The Government’s thinking was based around NFZs leading to more investment from charter fishers once the scary local net fishers were kicked out of Cairns, Rockhampton and Mackay. Some will argue that the fishers were fully compensated for their loss – not the case, no payments were made for the true value of the commercial net fishing businesses or any stranded assets as a result of the NFZs policy.
So how has the Queensland seafood consumer been hoodwinked and ripped off? Again by way of example the NFZs cut off approximately 30 percent of the wild caught Barramundi that was once accessed by commercial fishers. How can this be sound economics?
Before the NFZs were introduced the resource was being shared by commercial fishers and local anglers with no sustainability issues. Some will argue that tension between anglers and commercial fishers might justify closing access to the harvest of local seafood, it doesn’t. More importantly, the message sent by the State Government is that 80 percent of Queenslanders that cannot recreationally fish due to age, ill-health or simply because they don’t want to fish have no say because of the smoke and mirrors act set up by Government on behalf of their very important constituency – recreational fishing groups.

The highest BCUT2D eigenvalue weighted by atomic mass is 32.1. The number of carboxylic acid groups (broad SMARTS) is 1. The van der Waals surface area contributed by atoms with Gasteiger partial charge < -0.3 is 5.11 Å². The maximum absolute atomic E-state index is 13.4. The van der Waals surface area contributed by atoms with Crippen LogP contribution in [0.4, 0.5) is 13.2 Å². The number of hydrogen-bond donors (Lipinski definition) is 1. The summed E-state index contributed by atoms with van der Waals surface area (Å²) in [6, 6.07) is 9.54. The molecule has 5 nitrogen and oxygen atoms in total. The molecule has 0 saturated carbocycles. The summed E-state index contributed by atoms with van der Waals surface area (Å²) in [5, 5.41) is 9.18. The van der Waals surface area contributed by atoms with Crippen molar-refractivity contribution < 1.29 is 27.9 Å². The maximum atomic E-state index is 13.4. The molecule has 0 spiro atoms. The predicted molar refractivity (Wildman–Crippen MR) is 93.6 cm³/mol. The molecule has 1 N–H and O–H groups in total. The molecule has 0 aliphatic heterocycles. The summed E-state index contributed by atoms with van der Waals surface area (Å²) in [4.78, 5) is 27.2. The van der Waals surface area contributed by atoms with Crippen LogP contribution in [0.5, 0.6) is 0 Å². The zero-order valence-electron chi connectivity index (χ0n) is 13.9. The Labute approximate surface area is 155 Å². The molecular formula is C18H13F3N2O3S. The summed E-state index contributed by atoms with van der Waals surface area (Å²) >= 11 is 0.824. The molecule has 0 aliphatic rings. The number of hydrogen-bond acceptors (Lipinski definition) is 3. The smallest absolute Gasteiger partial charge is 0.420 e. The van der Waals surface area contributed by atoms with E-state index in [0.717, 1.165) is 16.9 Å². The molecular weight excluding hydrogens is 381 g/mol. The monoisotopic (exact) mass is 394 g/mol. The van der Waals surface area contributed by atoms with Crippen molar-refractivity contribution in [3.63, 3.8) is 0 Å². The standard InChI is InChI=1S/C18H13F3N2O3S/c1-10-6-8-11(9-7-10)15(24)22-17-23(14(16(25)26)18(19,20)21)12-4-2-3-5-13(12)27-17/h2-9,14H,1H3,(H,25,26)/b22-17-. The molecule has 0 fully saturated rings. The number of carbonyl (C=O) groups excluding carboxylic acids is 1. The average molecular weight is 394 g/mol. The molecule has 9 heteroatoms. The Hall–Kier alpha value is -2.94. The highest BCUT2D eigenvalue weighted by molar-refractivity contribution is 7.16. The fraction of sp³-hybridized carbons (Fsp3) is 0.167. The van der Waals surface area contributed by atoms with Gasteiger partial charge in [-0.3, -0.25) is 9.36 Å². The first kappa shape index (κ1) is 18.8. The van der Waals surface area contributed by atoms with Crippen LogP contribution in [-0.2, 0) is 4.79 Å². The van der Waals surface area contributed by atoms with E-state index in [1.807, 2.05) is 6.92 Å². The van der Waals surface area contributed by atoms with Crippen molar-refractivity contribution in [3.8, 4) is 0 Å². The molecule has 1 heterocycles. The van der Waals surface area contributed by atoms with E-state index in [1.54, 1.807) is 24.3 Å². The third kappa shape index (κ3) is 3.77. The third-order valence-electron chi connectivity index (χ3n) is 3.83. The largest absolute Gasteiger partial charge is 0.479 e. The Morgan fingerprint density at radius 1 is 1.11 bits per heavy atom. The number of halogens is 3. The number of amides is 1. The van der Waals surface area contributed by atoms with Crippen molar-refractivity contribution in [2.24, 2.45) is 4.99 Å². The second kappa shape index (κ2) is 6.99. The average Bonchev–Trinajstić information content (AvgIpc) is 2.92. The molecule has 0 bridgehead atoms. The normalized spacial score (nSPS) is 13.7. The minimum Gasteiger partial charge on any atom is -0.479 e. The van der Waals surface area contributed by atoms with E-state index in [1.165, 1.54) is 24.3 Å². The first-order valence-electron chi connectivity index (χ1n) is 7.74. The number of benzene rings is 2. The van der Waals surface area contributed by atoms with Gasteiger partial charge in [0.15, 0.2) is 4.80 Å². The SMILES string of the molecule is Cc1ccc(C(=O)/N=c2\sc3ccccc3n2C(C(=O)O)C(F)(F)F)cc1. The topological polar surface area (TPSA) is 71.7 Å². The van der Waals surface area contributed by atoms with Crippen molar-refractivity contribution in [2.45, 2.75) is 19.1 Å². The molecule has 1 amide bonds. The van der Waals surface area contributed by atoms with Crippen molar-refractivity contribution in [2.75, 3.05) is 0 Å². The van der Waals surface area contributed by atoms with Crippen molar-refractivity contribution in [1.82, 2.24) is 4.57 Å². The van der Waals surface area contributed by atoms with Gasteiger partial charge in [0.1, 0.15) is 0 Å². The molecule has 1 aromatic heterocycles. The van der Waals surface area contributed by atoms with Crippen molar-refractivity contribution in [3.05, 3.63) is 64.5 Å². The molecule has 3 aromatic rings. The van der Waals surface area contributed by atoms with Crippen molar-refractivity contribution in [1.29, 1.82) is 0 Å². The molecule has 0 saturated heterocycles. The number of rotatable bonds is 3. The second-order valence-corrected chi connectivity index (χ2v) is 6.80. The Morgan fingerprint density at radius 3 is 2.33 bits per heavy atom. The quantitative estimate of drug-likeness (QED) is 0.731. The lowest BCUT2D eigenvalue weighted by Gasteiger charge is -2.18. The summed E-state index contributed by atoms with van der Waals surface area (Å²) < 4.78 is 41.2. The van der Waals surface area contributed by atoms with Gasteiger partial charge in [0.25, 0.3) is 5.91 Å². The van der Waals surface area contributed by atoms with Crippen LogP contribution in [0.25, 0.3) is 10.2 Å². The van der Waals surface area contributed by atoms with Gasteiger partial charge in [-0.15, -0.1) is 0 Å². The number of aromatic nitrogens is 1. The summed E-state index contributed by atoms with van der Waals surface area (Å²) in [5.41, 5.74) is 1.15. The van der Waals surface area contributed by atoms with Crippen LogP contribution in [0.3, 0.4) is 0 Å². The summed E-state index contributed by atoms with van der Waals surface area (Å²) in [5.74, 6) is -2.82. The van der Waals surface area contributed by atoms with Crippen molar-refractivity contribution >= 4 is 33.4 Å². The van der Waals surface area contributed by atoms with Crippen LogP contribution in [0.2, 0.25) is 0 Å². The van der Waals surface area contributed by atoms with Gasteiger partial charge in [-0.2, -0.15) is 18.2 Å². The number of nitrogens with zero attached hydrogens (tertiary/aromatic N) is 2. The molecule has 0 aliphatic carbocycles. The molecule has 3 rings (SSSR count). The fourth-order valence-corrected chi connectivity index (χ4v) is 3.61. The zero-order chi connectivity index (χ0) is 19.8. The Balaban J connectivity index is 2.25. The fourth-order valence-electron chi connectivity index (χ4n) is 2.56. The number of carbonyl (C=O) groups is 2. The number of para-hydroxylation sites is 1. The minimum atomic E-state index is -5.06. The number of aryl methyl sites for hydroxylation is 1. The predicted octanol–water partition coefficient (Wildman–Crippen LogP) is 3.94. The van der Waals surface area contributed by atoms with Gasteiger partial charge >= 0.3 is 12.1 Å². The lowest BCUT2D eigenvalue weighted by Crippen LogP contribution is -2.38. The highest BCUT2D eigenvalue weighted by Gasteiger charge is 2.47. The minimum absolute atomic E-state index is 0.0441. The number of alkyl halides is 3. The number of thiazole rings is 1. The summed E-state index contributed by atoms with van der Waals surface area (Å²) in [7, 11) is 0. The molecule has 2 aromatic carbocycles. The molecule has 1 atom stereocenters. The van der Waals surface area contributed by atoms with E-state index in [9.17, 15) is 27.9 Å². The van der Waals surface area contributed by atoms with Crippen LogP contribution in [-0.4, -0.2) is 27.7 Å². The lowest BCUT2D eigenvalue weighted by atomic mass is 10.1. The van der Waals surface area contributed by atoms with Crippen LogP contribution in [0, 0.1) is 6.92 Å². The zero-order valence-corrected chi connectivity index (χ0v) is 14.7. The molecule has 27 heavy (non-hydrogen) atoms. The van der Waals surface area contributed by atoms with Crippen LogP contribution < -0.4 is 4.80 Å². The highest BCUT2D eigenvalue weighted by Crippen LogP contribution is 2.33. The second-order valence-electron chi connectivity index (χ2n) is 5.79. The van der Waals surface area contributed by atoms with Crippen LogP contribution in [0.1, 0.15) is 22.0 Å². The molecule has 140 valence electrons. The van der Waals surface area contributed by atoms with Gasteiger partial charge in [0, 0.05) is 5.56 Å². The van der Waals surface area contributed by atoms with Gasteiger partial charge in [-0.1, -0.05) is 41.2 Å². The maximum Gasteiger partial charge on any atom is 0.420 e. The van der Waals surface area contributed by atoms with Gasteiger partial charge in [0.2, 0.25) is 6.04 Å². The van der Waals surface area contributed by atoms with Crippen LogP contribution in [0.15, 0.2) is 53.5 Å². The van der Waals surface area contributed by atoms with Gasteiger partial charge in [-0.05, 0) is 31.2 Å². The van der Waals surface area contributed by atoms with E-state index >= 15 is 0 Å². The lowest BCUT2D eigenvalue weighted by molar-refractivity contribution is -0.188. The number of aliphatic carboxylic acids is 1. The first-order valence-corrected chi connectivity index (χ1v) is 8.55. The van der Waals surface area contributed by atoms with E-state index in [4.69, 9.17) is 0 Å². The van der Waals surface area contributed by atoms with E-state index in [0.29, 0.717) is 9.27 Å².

There were arguments used that local caught fish was being sold interstate and that somehow this justified the NFZs? Of course a proportion of seafood is exported (overseas and into other states) but a greater proportion is sold domestically.
For your consideration, the announcement in 2019 that Queensland has 943,000 recreational fishers is… not credible yet it’s an official estimate. So, in 2013 the Queensland Government figure was about 642,000 anglers. Over a 6 year period no analysis of angler numbers was published. Suddenly, the year before a State election our angler numbers have grown by 301,000 new anglers. So broken down over 312 weeks (6 years) the Government is suggesting that the angler community grew by 965 new anglers, every week for 312 weeks.